Sometimes the best laid plans go astray — such is the case with this week’s column. When an interview I thought was nailed down failed to materialize, the folks at Alligator Records came through and scored a quick, last-minute chat with critically-acclaimed blues/rock artist, Tinsley Ellis, for me. Ellis will perform as the third act in this season’s “Waterville Rocks!” concert series on Friday, July 26, and when reached on his cellphone on the 9th of this month he was more than happy to talk about his impending trip to central Maine.
Ellis: This will be my first time in Waterville, although I think I’ve driven through, but I’ve never stopped to play there.

Q: Are you out on the road now?
ELLIS: No, I’m in Atlanta right now, and am getting ready to go and do a bunch of tour dates. I just got back from the West Coast where I was touring.

Q: Well, I want to thank you for being willing to chat on such short notice.
Ellis: Oh, this is important to me! I want a trumpet fanfare when I get to town, although I may get nothing but kazoos (chuckle).

Q: We have talked before — I’d recognize your wit anywhere — I believe it was for a North Atlantic Blues Festival show.
Ellis: Yes, I’m guessing that was it, because that’s the biggest thing I’ve ever done in Maine. Oh, I love that one and I know it’s coming up soon.

Q: Now, you say you’ve never performed in Waterville before.
Ellis: No, I haven’t, but I’ve driven through, probably on the way up to Canada or something like that. I’ve played along the coast many times, but haven’t played that far up.

Q: Are you working on a new album or still supporting your last Alligator album?
Ellis: We’re still out there promoting “Winning Hand,” which came out last year. But yes, I’m always working on new material, and that’s where I’m heading out in a little bit — over to my studio to work on some songs that I’m writing.


Q: Does songwriting come easy for you, sir?
Ellis: No, it doesn’t. But when it comes, it’s great to have the new technology and be able to sing a song on your cellphone and not have to use those portable cassette decks and things like that. Now, it’s all digital on a telephone, and it’s a great tool.

Q: Now, you’ve been with Alligator for some time now, correct?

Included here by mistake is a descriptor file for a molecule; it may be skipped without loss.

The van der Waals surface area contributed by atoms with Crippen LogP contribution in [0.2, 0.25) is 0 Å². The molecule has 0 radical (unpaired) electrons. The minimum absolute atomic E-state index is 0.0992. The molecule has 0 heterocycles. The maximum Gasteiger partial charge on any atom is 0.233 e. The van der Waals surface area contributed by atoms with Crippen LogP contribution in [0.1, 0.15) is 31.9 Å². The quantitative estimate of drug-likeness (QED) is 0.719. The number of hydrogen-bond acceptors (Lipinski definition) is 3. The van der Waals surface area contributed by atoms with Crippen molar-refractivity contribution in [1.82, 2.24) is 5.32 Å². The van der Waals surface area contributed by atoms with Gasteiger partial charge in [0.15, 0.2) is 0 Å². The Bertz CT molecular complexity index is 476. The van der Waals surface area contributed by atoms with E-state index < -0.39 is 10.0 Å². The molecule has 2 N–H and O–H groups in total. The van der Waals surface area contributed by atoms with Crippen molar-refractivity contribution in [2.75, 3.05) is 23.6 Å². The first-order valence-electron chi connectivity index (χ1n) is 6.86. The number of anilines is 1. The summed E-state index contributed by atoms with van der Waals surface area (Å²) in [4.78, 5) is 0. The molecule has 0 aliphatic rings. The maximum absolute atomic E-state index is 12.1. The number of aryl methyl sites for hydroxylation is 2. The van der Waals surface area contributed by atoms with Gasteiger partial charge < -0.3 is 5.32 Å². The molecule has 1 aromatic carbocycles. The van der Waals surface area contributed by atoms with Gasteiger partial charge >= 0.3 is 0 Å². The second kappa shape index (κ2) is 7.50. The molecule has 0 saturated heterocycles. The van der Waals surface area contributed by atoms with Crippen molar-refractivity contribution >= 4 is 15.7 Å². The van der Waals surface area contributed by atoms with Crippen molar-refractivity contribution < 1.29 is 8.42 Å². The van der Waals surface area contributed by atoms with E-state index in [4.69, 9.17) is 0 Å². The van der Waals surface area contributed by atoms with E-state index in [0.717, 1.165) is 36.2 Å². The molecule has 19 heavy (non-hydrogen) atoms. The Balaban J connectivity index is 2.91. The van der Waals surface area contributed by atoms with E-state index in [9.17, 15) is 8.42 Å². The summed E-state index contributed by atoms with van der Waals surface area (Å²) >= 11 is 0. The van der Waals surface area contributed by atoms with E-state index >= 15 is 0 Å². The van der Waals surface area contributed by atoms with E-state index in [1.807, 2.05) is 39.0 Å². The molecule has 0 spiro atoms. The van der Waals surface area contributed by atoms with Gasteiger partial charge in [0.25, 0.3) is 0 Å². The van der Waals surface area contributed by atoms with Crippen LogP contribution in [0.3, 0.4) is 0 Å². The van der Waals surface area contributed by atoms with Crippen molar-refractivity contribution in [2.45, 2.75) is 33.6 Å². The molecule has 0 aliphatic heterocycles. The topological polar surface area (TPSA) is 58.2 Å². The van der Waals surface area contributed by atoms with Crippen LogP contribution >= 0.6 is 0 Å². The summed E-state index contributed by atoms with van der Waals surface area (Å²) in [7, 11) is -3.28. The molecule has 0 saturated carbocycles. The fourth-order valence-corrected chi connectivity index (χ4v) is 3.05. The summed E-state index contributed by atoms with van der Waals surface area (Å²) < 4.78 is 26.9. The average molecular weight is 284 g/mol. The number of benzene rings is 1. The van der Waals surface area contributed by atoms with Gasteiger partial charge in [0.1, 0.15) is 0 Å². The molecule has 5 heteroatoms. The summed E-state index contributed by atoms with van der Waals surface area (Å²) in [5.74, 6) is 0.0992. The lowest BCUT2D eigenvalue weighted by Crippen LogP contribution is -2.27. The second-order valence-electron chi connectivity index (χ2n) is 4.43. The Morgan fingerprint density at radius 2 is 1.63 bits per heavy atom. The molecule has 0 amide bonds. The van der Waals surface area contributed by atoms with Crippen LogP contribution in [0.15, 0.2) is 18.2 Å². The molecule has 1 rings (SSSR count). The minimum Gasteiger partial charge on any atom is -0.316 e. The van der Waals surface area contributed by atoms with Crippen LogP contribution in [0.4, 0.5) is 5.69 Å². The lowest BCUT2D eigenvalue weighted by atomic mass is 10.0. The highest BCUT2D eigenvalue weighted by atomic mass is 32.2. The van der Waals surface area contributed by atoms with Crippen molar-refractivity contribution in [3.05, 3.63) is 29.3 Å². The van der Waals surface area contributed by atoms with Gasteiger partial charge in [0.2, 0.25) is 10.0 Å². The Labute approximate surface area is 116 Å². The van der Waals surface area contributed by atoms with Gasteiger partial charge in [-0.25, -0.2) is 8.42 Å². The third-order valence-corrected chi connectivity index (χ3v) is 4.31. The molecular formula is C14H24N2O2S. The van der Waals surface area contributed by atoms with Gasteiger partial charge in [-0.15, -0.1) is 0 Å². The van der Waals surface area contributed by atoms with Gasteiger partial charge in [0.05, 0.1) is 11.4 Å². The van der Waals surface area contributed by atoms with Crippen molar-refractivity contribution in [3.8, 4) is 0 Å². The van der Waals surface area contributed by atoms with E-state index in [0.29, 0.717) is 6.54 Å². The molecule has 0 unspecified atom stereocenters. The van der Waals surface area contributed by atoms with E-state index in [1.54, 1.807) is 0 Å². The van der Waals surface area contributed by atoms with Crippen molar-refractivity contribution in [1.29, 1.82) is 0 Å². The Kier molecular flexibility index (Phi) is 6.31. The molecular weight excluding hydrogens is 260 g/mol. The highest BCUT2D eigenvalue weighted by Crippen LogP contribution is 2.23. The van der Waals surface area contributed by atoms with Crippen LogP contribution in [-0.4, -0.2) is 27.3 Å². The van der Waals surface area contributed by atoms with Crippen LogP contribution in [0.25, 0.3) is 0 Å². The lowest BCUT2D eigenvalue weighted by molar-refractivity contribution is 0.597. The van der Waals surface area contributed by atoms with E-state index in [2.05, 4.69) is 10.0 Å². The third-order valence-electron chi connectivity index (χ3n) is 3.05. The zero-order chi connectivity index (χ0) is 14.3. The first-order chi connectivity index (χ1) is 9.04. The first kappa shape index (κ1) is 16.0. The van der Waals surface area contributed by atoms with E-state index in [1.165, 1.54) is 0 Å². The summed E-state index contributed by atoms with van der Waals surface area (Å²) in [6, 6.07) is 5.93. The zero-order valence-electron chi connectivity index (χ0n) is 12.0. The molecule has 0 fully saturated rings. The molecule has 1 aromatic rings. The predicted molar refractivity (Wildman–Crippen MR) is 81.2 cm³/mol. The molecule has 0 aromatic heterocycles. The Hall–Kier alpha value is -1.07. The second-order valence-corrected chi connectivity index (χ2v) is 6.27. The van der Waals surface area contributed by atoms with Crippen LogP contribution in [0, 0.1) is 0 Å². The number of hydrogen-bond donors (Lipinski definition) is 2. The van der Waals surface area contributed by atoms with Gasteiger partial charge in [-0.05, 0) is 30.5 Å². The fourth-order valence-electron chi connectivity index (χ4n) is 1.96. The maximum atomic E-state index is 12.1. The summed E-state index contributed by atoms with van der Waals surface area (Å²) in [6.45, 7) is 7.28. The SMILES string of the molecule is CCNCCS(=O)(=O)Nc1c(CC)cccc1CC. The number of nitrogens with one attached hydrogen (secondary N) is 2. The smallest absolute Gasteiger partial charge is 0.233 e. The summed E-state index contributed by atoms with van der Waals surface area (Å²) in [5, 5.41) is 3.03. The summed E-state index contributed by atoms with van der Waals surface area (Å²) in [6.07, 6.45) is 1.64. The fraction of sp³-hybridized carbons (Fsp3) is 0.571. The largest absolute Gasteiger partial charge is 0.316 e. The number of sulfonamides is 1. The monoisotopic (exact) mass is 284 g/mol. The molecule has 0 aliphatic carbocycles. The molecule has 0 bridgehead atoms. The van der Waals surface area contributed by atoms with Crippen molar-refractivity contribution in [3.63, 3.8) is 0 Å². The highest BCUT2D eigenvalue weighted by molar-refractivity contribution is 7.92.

Ellis: I have been with Alligator off and on for over 30 years. I’ve tried others, but I keep coming back, because they are the best for promoting roots music. I found that out the hard way (chuckle).

Q: Yeah, I bet you did. Now, not to give you whiplash by changing topics so quickly, seeing you’ve never played in Waterville before, what can people expect from your show?
Ellis: Well, we’re going to be doing songs off the latest CD, obviously. Then we’ll do songs off the live album that I did with Alligator that I recorded in Chicago in 2005. I also like to throw in some songs by the blues masters — cover songs — but not many. And, then I’ll do whatever I want to do (chuckle). But I like to try to give the fans what they want to hear, within reason — and so the songs off later CDs and the popular CDs make the most sense.

Q: Quite true. Now, what kind of band will you have with you?
Ellis: I’ve got myself on guitar and vocals and I’ve got a drummer and a bass player — we make a lot of sound for three people.

Q: Nice! Is this your usual traveling band?
Ellis: Yes, it is. We’ve been together for years now, and we all live here in Atlanta, Georgia, and get along great. We go all over the world together … it’s good traveling with people who know the music so well.

Q: And, now you’re coming back up to Maine and to a new venue, as well.
Ellis: It’s good to go to a new place. Coming all the way from Georgia has a certain mojo to it, so we’re very excited by it. I’m glad we were able to work it out!

Q: Me, too, man! Seeing you’ve never been there before, is there anything that you’d like me to pass on to the folks reading this article?
Ellis: Well, people can check out the website which is and see where we play and maybe check out some of the songs on there. And then, of course, there’s always social media which I do a lot of. I’m not sure which one of the social media is the most important, so I guess I’d better do them all. And, I’m hooked on them, too, so that’s a good thing!


Lucky Clark has spent 50 years writing about good music and the people who make it. He can be reached at [email protected] if you have any questions, comments or suggestions.

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